Ethics in Business


From a business perspective, working under government contracts can be a
very lucrative proposition. In general, a stream of orders keep coming in,
revenue increases and the company grows in the aggregate. The obvious downfalls
to working in this manner is both higher quality expected as well as the
extensive research and documentation required for government contracts. If a
part fails to perform correctly it can cause minor glitches as well as problems
that can carry serious repercussions, such as in the National Semiconductor case.
When both the culpable component and company are found, the question arises of
how extensive these repercussions should be. Is the company as an entity liable
or do you look into individual employees within that company? From an ethical
perspective one would have to look at the mitigating factors of both the
employees and their superiors along with the role of others in the failure of
these components. Next you would have to analyze the final ruling from a
corporate perspective and then we must examine the macro issue of corporate
responsibility in order to attempt to find a resolution for cases like these.
The first mitigating factor involved in the National Semiconductor case
is the uncertainty, on the part of the employees, on the duties that they were
assigned. It is plausible that during the testing procedure, an employee couldnt
distinguish which parts they were to test under government standards and
commercial standards. In some cases they might have even been misinformed on the
final consumers of the products that they tested. In fact, ignorance on the part
of the employees would fully excuse them from any moral responsibility for any
damage that may result from their work. Whether it is decided that an employees
is fully excused, or is given some moral responsibility, would have to be looked
at on an individual basis.
The second mitigating factor is the duress or threats that an employee
might suffer if they do not follow through with their assignment. After the
bogus testing was completed in the National Semiconductor labs, the
documentation department also had to falsify documents stating that the parts
had surpassed the governmental testing standards. From a legal and ethical
standpoint, both the testers and the writers of the reports were merely acting
as agents on direct orders from a superior. This was also the case when the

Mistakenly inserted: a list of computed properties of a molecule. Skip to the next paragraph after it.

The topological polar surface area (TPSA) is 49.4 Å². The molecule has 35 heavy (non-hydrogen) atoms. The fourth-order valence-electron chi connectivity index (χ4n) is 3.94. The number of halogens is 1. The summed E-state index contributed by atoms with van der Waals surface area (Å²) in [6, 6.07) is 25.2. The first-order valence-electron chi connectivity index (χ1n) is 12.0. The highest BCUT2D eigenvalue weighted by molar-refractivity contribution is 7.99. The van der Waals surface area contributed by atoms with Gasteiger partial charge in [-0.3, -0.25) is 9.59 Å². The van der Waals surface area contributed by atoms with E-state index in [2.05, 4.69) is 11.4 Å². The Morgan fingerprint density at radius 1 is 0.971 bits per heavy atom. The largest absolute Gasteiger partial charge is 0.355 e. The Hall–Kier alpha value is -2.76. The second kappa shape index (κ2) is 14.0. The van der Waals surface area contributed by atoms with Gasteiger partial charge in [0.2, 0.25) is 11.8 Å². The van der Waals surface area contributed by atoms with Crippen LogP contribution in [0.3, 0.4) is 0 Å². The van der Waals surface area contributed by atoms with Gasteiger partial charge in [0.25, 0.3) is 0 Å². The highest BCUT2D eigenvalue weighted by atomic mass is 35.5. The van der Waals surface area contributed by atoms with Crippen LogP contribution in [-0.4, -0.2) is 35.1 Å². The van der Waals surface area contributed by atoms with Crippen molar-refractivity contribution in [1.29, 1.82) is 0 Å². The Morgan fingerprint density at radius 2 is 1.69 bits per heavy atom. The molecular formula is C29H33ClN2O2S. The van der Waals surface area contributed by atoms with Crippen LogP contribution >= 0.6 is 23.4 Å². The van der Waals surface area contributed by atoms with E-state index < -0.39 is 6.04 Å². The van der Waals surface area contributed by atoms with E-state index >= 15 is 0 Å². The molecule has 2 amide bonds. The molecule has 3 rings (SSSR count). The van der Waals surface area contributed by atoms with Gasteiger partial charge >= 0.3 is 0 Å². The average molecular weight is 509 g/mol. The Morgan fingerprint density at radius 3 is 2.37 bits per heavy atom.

plant in Singapore refused to falsify the documents and were later falsified by
the employees at the have California plant before being submitted to the
approval committees (Velazquez, 53). The writers of the reports were well aware
of the situation yet they acted in this manner on the instruction of a
supervisor. Acting in an ethical manner becomes a secondary priority in this
type of environment. As stated by Alan Reder, . . . if they [the employees]
feel they will suffer retribution, if they report a problem, they arent too
likely to open their mouths. (113). The workers knew that if the reports were
not falsified they would come under questioning and perhaps their employment
would go into jeopardy. Although working under these conditions does not fully
excuse an employees from moral fault, it does start the divulging process for
determining the order of the chain of command of superiors and it helps to
narrow down the person or department that issued the original request for the
unethical acts.
The third mitigating factor is one that perhaps encompasses the majority
of the employees in the National Semiconductor case. We have to balance the
direct involvement that each employee had with the defective parts. Thus, it has
to be made clear that many of the employees did not have a direct duty with the
testing departments or with the parts that eventually failed. Even employees, or
sub-contractors, that were directly involved with the production were not aware
of the incompetence on the part of the testing department. For example, the
electrical engineer that designed the defective computer chip could act in good
faith that it would be tested to ensure that it did indeed meet the required
government endurance tests. Also, for the employees that handled the part after
the testing process, they were dealing with what they believed to be a component
that met every governmental standard. If it was not tested properly, and did
eventually fail, isnt the testing department more morally responsible than the
designer or the assembly line worker that was in charge of installing the chip?
Plus, in large corporations there may be several testing departments and is some
cases one may